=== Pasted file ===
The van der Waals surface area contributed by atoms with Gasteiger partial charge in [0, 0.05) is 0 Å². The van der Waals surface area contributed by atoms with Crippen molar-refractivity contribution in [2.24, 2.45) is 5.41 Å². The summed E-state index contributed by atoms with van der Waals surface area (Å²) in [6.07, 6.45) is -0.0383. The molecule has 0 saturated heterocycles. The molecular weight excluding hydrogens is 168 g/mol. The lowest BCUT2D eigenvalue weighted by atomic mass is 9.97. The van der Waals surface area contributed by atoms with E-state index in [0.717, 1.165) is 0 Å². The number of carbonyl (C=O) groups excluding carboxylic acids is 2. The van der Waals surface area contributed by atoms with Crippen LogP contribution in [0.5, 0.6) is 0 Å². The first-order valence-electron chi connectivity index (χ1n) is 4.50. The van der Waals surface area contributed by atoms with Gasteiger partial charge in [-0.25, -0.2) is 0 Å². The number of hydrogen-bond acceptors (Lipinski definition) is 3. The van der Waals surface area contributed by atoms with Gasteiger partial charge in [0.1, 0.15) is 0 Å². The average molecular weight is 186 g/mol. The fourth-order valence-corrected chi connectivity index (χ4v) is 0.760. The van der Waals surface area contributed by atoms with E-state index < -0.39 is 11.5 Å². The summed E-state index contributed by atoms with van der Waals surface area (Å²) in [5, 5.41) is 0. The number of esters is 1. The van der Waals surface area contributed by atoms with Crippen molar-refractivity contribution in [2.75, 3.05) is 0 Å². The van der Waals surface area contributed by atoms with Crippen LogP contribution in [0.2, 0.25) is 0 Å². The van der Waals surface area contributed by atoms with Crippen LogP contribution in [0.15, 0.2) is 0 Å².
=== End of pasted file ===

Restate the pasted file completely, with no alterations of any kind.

The van der Waals surface area contributed by atoms with Gasteiger partial charge in [0, 0.05) is 0 Å². The van der Waals surface area contributed by atoms with Crippen molar-refractivity contribution in [2.24, 2.45) is 5.41 Å². The summed E-state index contributed by atoms with van der Waals surface area (Å²) in [6.07, 6.45) is -0.0383. The molecule has 0 saturated heterocycles. The molecular weight excluding hydrogens is 168 g/mol. The lowest BCUT2D eigenvalue weighted by atomic mass is 9.97. The van der Waals surface area contributed by atoms with E-state index in [0.717, 1.165) is 0 Å². The number of carbonyl (C=O) groups excluding carboxylic acids is 2. The van der Waals surface area contributed by atoms with Crippen LogP contribution in [0.5, 0.6) is 0 Å². The first-order valence-electron chi connectivity index (χ1n) is 4.50. The van der Waals surface area contributed by atoms with Gasteiger partial charge in [-0.25, -0.2) is 0 Å². The number of hydrogen-bond acceptors (Lipinski definition) is 3. The van der Waals surface area contributed by atoms with Gasteiger partial charge in [0.1, 0.15) is 0 Å². The average molecular weight is 186 g/mol. The fourth-order valence-corrected chi connectivity index (χ4v) is 0.760. The van der Waals surface area contributed by atoms with E-state index < -0.39 is 11.5 Å². The summed E-state index contributed by atoms with van der Waals surface area (Å²) in [5, 5.41) is 0. The number of esters is 1. The van der Waals surface area contributed by atoms with Crippen molar-refractivity contribution in [2.75, 3.05) is 0 Å². The van der Waals surface area contributed by atoms with Crippen LogP contribution in [0.2, 0.25) is 0 Å². The van der Waals surface area contributed by atoms with Crippen LogP contribution in [0.15, 0.2) is 0 Å².